“I haven’t seen a dead body that’s bothered me for a long time” one cop in Flint, Michigan, confides to camera. Flint: a city that, by any measure, is broken. 41% of people live under the poverty line. The city has been in the top three most violent cities in America for decades. You can’t even drink the water for fear of lead poisoning. It’s in this environment that a city of 100,000 people is served by a police department reduced to 98 officers (down from 300) and with only 4 squad cars.
Flint Town is a documentary series that primarily follows the embattled police force between November 2015 to early 2017. During this period a new mayor is elected and police chief appointed, a vital millage vote (to raise funds for the police and fire service) is campaigned for, and the 2016 presidential election takes place.
This isn’t your ‘fly on the wall style documentary’. The filmmakers have opted for an overtly dramatic approach soaked in slow-mos, tension heightening music, and moody camera angles. Cops, residents, and politicians all talk directly to camera in front of a pure black backdrop. Time is spent hanging around the family homes of rookie cop Dion and his fiancée, as well as ambitious Bridgette and gruff Robert as an in-love cop couple. Some documentaries feature low key observations that coerce out secret worlds. In contrast, Flint Town is constructed with all the presentation of cop shows themselves.
What the documentary reveals though is fascinating. “It’s our city. Just take it,” says incoming police chief Tim Johnson, keen to make aggressive changes to bring down crime. We watch him come in with ham-fisted but enthusiastic speeches – his comments about high divorce rates to the new academy graduates are fist gnawingly awkward – and end the show painfully berating the council for being denied funds. The militarisation of police is evident with much police training seeming to consist of how to shoot and get shot. “You gotta keep fighting, even with a bullet in your arm” says one trainer to a muted cadet.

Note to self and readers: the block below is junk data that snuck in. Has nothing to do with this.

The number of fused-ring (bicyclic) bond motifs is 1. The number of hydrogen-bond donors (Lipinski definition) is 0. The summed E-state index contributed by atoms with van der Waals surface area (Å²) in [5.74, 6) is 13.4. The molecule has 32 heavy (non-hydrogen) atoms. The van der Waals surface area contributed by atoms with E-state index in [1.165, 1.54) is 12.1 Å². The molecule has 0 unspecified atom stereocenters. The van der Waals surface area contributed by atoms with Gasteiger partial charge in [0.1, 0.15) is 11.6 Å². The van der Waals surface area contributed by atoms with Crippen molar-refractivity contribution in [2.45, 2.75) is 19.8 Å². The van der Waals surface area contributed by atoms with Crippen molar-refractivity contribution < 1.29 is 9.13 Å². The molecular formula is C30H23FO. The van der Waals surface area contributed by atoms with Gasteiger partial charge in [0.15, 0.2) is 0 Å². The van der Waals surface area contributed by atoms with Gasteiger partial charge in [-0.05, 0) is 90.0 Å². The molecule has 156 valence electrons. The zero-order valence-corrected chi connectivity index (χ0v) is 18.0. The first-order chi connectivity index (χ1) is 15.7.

Key to most of the town’s problems is lack of funds. The water crisis plaguing the town has confidence in elected officials at an all-time low. It was caused by an attempt to move to a cheaper water source, resulting in lead leaching into the supply from the aging pipes. The lack of officers leads to a volunteer academy in an attempt to bridge the gap between the community and police. A noble idea, but having quasi-officers – armed of course – seems a recipe for disaster. Chief Johnson even goes so far as to take all the guns confiscated from criminals and sell them back to gun shops. Revenue for the police is of prime concern, not whether or not arms are potentially returned to the hands of those who would use them to kill.
Flint Town’s 8 episodes do get a bit repetitive as the main issues are covered early. The narrative is constructed from the tax-raising millage and the Trump vs Clinton election, amongst a backdrop of racial tension and rising violence against the police. The personal stories and views of the people interviewed give the biggest insights, with one black officer admitting to burnout but not wanting to retire due to fear that doing so will weaken the representation for the black community in the force. Flint Town presents Flint as a microcosm of broken America with little hope for the future. Happy New Year, everyone.
Words by Michael Record